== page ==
Many organizations globally are starting to adopt PAT systems for a number of unit operations, particularly focusing on blend uniformity. When these companies monitor blend uniformity using technologies such as NIR spectroscopy, they are often disappointed with the results obtained. When a process is measured at the microscopic level, the flaws associated with traditional validation approaches are revealed. This may sound surprising and, in many cases, a manufacturer will argue that their product has been manufactured without variability issues for years. A quick review of batch documents, however, tends to reveal a long list of process deviations and reworks, simply because current validation strategies are short term, rather than long term and performance focused.

Case Study 1

The first case study shows why the blending stage is typically the wrong place to start with PAT for process improvement, because operations have already transformed raw materials into intermediates before blending is performed.

Some raw material suppliers provide active pharmaceutical ingredients (API) that are pre-granulated so that the secondary manufacturer can produce tablets using direct compression batch manufacturing process. During the validation stage of the process, a traditional three-batch approach was used, whereas typically the raw material supplier sends exhibition batches of their material and the manufacturer typically assigns the company’s best operators and analytical staff to perform the validation. In this scenario, the validation is already biased.

Problems start to arise soon after process validation is approved, and in one situation, the quality control (QC) laboratory allowed the material to pass based on pharmacopeia identification and purity testing. Process operators noted that the new raw material lots were free-flowing at the top of the bags, but as they started to empty the bottom, heavier screening was required. The company decided to invest in NIR spectroscopy to evaluate the process and to cope with the expected high throughputs of the new product introduction.


Figure 2: The relationship between digitized systems enabling Validation 4.0 continuous verification.

 

Figure 3: Process investigation to establish the root cause of a major issue in blend uniformity and compression.

The first observation was that the NIR detected a distinct difference in the original raw material lots and the new lots, even though they passed pharmacopeia testing. Figure 3 summarizes the findings of an extensive process investigation.

Using a combined NIR spectroscopic/chemometrics approach, deviations from the expected process signature were observed. When these issues were traced back to the raw materials, it was found that the particle size distribution (PSD) of the new lots was inconsistent. NIR spectroscopy is capable of detecting median particle size changes and this inconsistency resulted in more fines, based on lots that were not blended properly that had uniformity and compression issues.

As stated previously, granulation is the process of engineering particles to tight PSDs so that they are matched to the other material, allowing uniformity in blending. This is not homogeneity because a homogeneous material is perfectly mixed and is an impossible state in reality. Better terminology is heterogeneity minimization, which is more appropriate for pharmaceutical blending operations. This example highlights the need to understand the raw material as the first stage of OSD manufacturing process validation and shows how technology can measure changes in raw materials and the characteristics of intermediates. Technologies such as NIR spectroscopy, inline particle sizers, and other sensors working in combination can be used to develop process models that assess data in real time and allow feed-forward process control.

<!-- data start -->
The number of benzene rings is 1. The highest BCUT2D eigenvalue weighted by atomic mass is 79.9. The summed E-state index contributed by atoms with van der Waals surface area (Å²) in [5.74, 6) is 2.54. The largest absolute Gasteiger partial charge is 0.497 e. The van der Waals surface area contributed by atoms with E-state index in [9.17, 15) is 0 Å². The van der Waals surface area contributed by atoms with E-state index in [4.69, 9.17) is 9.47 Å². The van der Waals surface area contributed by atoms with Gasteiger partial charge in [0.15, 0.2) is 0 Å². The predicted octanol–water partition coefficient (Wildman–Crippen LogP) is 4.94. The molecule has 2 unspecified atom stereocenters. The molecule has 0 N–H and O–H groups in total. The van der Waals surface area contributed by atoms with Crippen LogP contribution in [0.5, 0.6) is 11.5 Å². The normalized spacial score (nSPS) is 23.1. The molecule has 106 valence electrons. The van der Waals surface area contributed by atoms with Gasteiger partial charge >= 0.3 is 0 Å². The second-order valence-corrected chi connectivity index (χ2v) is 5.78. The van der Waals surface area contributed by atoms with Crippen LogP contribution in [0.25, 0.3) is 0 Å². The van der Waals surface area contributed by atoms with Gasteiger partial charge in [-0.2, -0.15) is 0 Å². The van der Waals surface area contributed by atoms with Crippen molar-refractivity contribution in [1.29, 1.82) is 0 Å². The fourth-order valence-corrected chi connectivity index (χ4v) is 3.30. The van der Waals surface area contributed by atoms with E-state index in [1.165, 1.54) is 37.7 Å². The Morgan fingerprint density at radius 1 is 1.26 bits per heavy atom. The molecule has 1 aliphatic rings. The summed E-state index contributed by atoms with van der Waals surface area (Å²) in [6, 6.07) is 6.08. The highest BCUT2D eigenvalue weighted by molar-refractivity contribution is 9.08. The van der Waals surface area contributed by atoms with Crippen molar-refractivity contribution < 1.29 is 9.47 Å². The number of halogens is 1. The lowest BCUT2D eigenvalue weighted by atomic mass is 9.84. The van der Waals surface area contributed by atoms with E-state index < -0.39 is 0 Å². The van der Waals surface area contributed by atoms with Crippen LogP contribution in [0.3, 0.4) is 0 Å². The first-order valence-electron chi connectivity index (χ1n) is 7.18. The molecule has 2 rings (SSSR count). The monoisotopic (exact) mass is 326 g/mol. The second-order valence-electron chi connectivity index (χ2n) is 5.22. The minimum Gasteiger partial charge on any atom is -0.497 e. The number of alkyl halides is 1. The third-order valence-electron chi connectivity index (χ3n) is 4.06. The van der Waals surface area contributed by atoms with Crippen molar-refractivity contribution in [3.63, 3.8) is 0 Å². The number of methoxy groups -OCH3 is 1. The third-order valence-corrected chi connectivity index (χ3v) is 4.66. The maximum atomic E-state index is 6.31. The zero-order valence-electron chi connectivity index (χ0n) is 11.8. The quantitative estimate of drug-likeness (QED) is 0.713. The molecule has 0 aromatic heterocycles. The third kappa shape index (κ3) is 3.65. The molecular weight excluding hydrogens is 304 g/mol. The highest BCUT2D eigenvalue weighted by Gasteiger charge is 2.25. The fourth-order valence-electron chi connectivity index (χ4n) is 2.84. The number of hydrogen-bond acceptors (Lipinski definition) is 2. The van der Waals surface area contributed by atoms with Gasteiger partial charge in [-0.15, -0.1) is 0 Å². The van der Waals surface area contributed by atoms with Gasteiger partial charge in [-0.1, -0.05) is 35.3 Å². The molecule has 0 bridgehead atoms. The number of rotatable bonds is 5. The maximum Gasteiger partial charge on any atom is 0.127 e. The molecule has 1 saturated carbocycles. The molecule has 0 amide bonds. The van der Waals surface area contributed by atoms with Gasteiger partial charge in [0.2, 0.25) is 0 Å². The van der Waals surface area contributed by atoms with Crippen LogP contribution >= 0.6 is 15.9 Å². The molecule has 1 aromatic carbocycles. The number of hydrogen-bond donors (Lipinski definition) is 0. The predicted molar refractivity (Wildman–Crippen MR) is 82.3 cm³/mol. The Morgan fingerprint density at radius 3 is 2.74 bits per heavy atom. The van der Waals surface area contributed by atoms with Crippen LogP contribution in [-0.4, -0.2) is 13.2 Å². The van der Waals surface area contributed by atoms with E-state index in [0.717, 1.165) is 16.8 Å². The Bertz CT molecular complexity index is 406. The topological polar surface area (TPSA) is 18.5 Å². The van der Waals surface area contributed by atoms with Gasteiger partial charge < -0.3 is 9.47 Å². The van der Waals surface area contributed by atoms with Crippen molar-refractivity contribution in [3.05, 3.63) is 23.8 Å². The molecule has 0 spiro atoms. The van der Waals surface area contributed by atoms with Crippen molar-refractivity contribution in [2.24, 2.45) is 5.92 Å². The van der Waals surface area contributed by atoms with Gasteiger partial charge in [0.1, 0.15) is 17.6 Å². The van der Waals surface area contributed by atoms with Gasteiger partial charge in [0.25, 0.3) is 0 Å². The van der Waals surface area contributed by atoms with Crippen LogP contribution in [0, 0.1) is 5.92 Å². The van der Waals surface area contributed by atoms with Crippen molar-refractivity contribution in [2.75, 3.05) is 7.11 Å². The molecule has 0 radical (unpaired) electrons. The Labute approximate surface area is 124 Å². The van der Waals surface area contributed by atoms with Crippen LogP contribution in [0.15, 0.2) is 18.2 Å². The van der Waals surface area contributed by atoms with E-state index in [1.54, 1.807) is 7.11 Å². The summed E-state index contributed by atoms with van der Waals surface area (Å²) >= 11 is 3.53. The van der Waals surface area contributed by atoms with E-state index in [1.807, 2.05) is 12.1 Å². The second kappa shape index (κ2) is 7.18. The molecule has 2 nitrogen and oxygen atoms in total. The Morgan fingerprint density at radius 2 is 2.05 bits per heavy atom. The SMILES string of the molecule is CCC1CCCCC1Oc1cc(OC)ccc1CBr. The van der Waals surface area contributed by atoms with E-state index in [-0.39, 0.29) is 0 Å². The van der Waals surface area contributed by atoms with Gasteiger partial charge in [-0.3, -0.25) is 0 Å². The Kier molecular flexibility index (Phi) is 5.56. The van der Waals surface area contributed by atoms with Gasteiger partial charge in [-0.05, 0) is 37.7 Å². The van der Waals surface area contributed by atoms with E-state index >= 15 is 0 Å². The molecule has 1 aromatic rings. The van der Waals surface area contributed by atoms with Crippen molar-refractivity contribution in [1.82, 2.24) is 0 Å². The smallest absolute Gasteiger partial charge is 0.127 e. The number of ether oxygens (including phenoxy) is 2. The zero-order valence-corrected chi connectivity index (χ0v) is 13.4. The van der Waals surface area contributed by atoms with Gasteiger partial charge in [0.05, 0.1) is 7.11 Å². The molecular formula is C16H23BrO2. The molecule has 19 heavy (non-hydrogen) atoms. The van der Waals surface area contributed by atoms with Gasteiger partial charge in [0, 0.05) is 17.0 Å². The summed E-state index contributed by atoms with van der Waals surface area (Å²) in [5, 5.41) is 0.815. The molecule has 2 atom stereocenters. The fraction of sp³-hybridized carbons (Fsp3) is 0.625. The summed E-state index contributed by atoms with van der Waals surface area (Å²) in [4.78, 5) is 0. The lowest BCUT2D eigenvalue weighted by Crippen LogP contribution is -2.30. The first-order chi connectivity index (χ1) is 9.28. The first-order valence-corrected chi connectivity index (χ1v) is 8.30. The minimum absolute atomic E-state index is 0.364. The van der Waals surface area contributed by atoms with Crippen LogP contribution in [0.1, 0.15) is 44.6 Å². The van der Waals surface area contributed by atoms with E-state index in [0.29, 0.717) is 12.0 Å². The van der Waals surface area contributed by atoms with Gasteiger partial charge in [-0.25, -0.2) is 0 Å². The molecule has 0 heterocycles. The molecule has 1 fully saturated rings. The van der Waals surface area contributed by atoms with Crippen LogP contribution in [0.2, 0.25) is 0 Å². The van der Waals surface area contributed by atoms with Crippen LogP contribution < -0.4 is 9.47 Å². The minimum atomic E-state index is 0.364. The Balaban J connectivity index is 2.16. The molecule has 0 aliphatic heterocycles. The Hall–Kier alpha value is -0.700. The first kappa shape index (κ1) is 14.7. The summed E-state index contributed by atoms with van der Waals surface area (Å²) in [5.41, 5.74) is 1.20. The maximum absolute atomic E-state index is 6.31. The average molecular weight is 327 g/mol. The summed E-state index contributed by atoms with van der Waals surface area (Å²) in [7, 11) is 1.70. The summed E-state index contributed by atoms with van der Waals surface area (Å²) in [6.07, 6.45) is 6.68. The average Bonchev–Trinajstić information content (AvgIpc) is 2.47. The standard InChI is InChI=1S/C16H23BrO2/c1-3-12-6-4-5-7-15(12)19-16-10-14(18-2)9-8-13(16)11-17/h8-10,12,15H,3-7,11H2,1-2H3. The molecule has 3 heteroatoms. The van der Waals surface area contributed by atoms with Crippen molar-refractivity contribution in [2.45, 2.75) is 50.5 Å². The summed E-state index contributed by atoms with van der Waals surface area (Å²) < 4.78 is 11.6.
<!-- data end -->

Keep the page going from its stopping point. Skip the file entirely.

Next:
Figure 4: Process scale-up between two commercial-scale blenders using a QbD/PAT approach.

Case Study 2

A second case study focuses on the scale-up of a blending process from one commercial manufacturing batch size to a large batch size. The intermediate bulk container (IBC) geometry is similar between the two blenders, with one offset at 15 degrees and the other at 30 degrees off axis. Because the smaller scale process is considered validated, it can serve as a baseline when comparing the results to the larger blender.

Inline NIR spectroscopy was used for the evaluation and the results are summarized in Figure 4. The blend is a high-dose API formulation and can be monitored for uniformity using inline NIR spectroscopy. A spectrum is collected after each rotation of the blender and as the heterogeneity minimizes, spectra collected will begin to look consistent with each other. Statistical methods can then be applied to the data, resulting in the blend curves shown in the figure. In all cases, the endpoint was established rapidly compared to the endpoint established by traditional validation approaches.

The results in Figure 4 highlight the principles of Validation 4.0 continuous verification and why digitalization is such an important enabling tool for QbD. However, this does not negate the need for the application of suitable processing engineering mechanisms. In the preceding example, blend uniformity can be established without physically sampling the powder bed, whereas the traditional validation approach used sample thieves to extract nonrepresentative specimens from spatial locations. Not only is it impossible to representatively sample a three-dimensional lot, but the sampling errors induced by using a sampling thief contained 10 to 50 times the errors in the analytical instrumentation used to determine potency. We found that the traditional validation approach required 10 to 20 times longer blending of the product, which can induce demixing and reduction in particle size of softer materials.